Minor Disclaimer: Before reading this book, I thought that I had a copy of a recent rendition of Birds of Prey – yet after completing this book and looking a bit more into it, I discovered that this is merely a reprint of the 1999 series. This does not change the dynamics of the comic much, but it drastically affects me as an avid comic book reader whom constantly searches for progress in the industry. Therefore, forgive me if my criticism reads as harsh as I have higher expectations for representation of women in today’s comics (although still problematic) than I do for the late 90’s.
After becoming paralyzed from the waist-down because of the Joker, Barbara Gordon (Batgirl) becomes Oracle and partners with ex-Justice Leaguer, Dinah Lance (Black Canary). Using an ear piece, Oracle aids and instructs Black Canary on various missions.
One thing that I thoroughly appreciated was the continuous homage to Oracle’s former identity of Batgirl:
Black Canary, is summoned by Oracle to spy on Nick Devine, an entrepreneur who “develops developing countries.” Through this, Black Canary discovers that Devine is part of an intricate scam – he offers to assist developing countries yet hires terrorists to destroy the project to pocket whatever cash he can. In a fit of rage, Oracle has to convince Canary from killing Devine. After all, it is the cardinal rule of being a superhero: never kill, and always wonder why the villain strikes again, then become tempted to kill the villain only to let them go for the cycle to repeat.
In the next arc, Lois Lane and Black Canary work together to overthrow a slavery ring. They become captured so they use it as an opportunity to get to one another through the only thing that a woman can identify herself with – a love lost. Lois references her breakup with Superman while Canary reflects upon her relationship with Green Arrow. After this, one of the workers releases them from their cell and the two women complete their mission.
In the next story, Huntress, Catwoman, and Black Canary team up to take down the villainous Archer Braun. As with the other story arc, every back story for a female vigilante must involve a love story for behind every badass woman is a bad ass heartache. Apparently, both Canary and Huntress were romantically duped by Braun. You may be wondering how these women realized that this man was conning them. Perhaps Canary used her experience as a spy to deduce that he was a criminal. Maybe Huntress used her intel from the mafia to uncover Braun’s lies.
Nope, none of that. This is a comic with powefurl heroines – a more tactiful approach was taken to showcase their strength:
Catwoman later joins the team because she was also crossed by Braun, as he failed to meet his promised payments. In one of the most cliche motifs, Black Canary, the impulsive brawns, fights with Oracle, the rational brains, and removes her head piece. This results in her becoming captured by Braun while Huntress, Catwoman, and Orcale work together to rescue Canary. Catwoman and Huntress attempt to determine Braun’s whereabouts and, of course, become apprehended. Yet once again, this is a comic that allows for female empowerment so the two heroines are able to escape.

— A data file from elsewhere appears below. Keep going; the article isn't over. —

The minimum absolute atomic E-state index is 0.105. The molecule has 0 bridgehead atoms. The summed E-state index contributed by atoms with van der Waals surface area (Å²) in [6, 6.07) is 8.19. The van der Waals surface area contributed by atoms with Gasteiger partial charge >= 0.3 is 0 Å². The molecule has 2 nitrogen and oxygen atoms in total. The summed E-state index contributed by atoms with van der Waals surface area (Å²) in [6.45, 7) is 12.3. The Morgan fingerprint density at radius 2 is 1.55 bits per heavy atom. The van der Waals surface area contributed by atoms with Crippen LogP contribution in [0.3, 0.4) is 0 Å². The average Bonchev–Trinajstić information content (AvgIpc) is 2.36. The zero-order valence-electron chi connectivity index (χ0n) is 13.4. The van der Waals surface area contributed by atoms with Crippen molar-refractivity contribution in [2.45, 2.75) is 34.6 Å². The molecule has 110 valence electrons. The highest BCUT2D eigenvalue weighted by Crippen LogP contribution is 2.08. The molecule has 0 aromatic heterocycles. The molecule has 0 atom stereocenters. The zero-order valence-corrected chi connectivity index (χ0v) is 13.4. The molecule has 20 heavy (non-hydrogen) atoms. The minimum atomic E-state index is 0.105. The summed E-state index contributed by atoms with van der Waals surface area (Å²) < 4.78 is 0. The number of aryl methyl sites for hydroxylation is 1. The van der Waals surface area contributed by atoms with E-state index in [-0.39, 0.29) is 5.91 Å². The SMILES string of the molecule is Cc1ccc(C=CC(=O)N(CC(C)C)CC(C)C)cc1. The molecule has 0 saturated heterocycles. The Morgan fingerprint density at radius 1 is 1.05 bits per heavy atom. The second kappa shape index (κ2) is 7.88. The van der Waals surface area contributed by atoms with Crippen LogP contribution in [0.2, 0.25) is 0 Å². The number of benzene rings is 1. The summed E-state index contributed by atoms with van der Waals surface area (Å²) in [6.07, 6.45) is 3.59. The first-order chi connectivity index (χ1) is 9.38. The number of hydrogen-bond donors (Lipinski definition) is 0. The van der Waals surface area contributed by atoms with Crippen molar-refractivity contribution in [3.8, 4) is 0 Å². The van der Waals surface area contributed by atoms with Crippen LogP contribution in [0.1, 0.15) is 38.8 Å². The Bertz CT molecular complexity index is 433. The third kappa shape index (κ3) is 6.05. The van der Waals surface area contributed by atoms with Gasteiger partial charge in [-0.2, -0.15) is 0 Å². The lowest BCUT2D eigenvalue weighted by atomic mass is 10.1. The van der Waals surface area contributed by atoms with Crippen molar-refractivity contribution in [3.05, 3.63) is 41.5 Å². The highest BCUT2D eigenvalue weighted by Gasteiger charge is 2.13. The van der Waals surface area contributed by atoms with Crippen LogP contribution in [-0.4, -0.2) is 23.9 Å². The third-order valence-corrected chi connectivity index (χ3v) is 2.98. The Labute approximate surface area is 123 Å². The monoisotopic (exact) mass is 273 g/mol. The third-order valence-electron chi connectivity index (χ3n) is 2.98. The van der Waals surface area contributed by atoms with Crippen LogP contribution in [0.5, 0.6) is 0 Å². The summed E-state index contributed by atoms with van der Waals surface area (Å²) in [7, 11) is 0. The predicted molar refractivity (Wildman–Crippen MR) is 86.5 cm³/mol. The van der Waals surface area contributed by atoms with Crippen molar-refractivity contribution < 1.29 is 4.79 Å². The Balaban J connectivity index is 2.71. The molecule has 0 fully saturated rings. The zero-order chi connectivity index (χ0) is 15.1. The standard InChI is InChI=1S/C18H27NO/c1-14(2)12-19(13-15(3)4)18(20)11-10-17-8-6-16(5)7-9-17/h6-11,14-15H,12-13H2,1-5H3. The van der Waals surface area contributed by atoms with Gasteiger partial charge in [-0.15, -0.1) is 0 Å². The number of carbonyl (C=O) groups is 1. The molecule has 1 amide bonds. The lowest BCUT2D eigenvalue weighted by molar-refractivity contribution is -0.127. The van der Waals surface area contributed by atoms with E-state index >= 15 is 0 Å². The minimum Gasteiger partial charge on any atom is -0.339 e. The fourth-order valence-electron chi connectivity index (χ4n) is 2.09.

<-Wow, could anything else scream “heroic prevail” more than this? Now, I know you may be thinking of the poses done by other DC superheroes:
But these are superheroes, they are men – they have to be drawn fighting differently than their heroic vixen counterparts, right? Wrong.
The four women eventually defeat Braun but the entire story arc was reduced to petty revenge. Picture “Before He Cheats” by Carrie Underwood as a comic, now add superpowers – you have successfully created this story arc. Oracle concludes this arc by asking Canary if the entire mission was worth it “all to get back at the guy who didn’t call [her] the next day” because I guess that is
feminisim male writers attempting to appeal to the mind of a woman.
The following story uses the pattern of brawns versus brains as Canary and Oracle get into another fight and the two decide that they need some time apart. This allows them to focus on the men in their lives instead, and allows both of them to become blind-sided because of love. Their sisterhood forms once again because failed relationships are the basis of all female friendships.
In the last arc of the volume, Spellbinder creates an illusion that causes Oracle to believe that she is still Batgirl in an attempt to reveal Batman’s hideout. Although she indulges in this fantasy, Oracle tells Spellbinder a bogus location in order to alert the authorities.
The beginning of the volume felt a bit slow, but it began to pick up during the last two story arcs – specifically the last one with Spellbinder. I am a huge fan of Oracle and Black Canary because they are different than the typical heroines found in comics (especially in the 90’s). Black Canary is aggressive without any apologies while Oracle is incredibly intelligent and tactful. They have a bit more depth to them yet their depth often feels more like a puddle rather than an ocean. This is because they are often defined by the men in their lives, I mean, a whole story was dedicated to getting revenge on an ex-boyfriend. All the women in the comic were highly sexualized, to the point where it was often comical:
Seriously? This woman was just K.O’ed by Black Canary and look at her body! I don’t even look like this when I attempt to be seductive.
The relationship between the two women is one that is often predictable, but it seems to work concerning the dynamics of their partnership: Black Canary is the one on the field, so she is impulsive and quick to act, while Oracle observes and advises from her hideout. Yet for a series entitled Birds of Prey, I found that Canary, Oracle, and the other women vigilantes were ofen the prey, and that was a bit disappointing.